FIG. 1 is an exploded perspective view of the subject conduit connector;
FIG. 2 is a side elevation of the subject conduit connector engaging both an end of a piece of semi-rigid conduit and a panel wall;
FIG. 3 is a section view through the connector of FIG. 2;
FIG. 4 is a plan view of the blank for forming the subject electrical conduit connector; and
FIG. 5 is a rear view of the formed conduit connector according to the present invention.
The subject improved one piece of electrical conduit connector 10 is shown in FIG. 1 exploded from a wall 12 of a junction box or the like having an aperture 14 therein and a conduit 16 of semi-rigid material having a plurality of wires 18 passing therethrough. The subject connector 10 includes a generally hexagonal base 20 having a central aperture 22 and a plurality of radial slots 24 extending from the aperture to define a plurality of flanges 26 therebetween. Four sidewalls 28, 30, 32, and 34 and two stabilizing or latching walls 36, 38 extend from respective sides of the base 20. The sidewalls 28, 30, 32, 34, each include a profiled free end including a neck portion 40 and an adjacent rearwardly directed locking lance 42. The intersection of each of the sidewalls 28, 30, 32, 34 and the latching walls 36, 38 with the base 20 preferably is circular in configuration, as shown at 44, to prevent tearing of the base 20. Likewise it should be noted that the radial slots 24 are not in alignment with any of the intersections of the sidewalls and locking walls, which would greatly weaken the connector at that location.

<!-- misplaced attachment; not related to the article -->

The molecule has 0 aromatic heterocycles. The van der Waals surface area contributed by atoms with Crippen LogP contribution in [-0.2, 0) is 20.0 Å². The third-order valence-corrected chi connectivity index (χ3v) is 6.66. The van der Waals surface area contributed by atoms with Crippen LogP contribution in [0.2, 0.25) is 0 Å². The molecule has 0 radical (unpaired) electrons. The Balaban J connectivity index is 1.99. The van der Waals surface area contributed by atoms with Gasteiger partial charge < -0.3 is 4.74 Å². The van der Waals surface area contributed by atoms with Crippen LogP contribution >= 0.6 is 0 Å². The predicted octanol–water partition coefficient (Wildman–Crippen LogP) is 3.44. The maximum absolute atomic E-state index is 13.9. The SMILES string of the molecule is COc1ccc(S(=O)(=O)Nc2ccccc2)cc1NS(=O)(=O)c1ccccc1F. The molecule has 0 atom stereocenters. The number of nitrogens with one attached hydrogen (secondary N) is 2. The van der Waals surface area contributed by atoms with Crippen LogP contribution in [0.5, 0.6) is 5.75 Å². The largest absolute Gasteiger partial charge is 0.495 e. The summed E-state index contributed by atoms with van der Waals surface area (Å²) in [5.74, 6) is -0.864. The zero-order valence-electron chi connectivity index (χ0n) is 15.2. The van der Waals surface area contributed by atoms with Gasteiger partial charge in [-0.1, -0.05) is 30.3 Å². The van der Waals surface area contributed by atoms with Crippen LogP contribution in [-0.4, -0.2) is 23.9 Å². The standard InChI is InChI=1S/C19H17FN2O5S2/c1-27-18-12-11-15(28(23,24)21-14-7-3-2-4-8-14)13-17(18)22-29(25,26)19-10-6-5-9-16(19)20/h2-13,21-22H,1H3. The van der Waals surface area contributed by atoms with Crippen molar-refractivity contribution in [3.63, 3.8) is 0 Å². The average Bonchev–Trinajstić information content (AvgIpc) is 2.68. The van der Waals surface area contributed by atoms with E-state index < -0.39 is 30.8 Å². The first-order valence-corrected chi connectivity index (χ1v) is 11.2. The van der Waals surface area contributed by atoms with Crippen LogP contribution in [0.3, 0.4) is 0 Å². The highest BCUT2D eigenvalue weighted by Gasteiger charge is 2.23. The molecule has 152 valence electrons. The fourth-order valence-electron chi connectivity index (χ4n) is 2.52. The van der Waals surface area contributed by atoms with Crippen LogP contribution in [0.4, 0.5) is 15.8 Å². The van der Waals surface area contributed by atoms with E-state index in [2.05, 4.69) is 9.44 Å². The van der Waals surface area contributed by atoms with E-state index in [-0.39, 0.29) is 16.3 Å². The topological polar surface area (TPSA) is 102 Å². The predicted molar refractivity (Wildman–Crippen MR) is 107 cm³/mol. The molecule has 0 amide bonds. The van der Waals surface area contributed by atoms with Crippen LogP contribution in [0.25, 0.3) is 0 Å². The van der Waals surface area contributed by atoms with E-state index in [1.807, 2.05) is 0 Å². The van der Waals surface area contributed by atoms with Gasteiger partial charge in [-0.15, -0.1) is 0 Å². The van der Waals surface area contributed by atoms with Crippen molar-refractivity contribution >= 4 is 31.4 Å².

When a semi-rigid electrical conduit 16 is to be connected to a junction box or the like 12, the subject clip 10 is slipped over the free end of the conduit and then inserted into an aperture in the junction box. It should be noted that this connection sequence possibly could be reversed with the clip being installed in the box and then the conduit inserted into the clip. The clip engages in the aperture in the box with the flanges 42 engaging the inner surface while the stabilizing or latching legs 36, 38 engage the outer surface.
The forward end of the connector side arms are arcuately formed and together define a substantially closed ring with a smooth transition surface. This allows for the wires 18 to extend through the arms without abrasion.
The base is formed into a dish-like configuration so that the arcuate flange portions 26 between the slots 24 will act in the manner of a Chinese finger trap preventing the withdrawal of the conduit from the connector once an end of the semi-rigid conduit is inserted therein. It should also be noted that the fully inserted conduit will tend to push the free ends of the sidewalls 28, 30, 32, 34 outwardly so that the latches 42 thereon will engage the inner surface of the panel wall.
The present invention may be subject to many modifications and changes without departing from the spirit or essential characteristics thereof. The present embodiment should therefore be considered in all respects as illustrative and not restrictive of the scope of the invention.
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|U.S. Classification||174/652, 174/669, 285/154.1|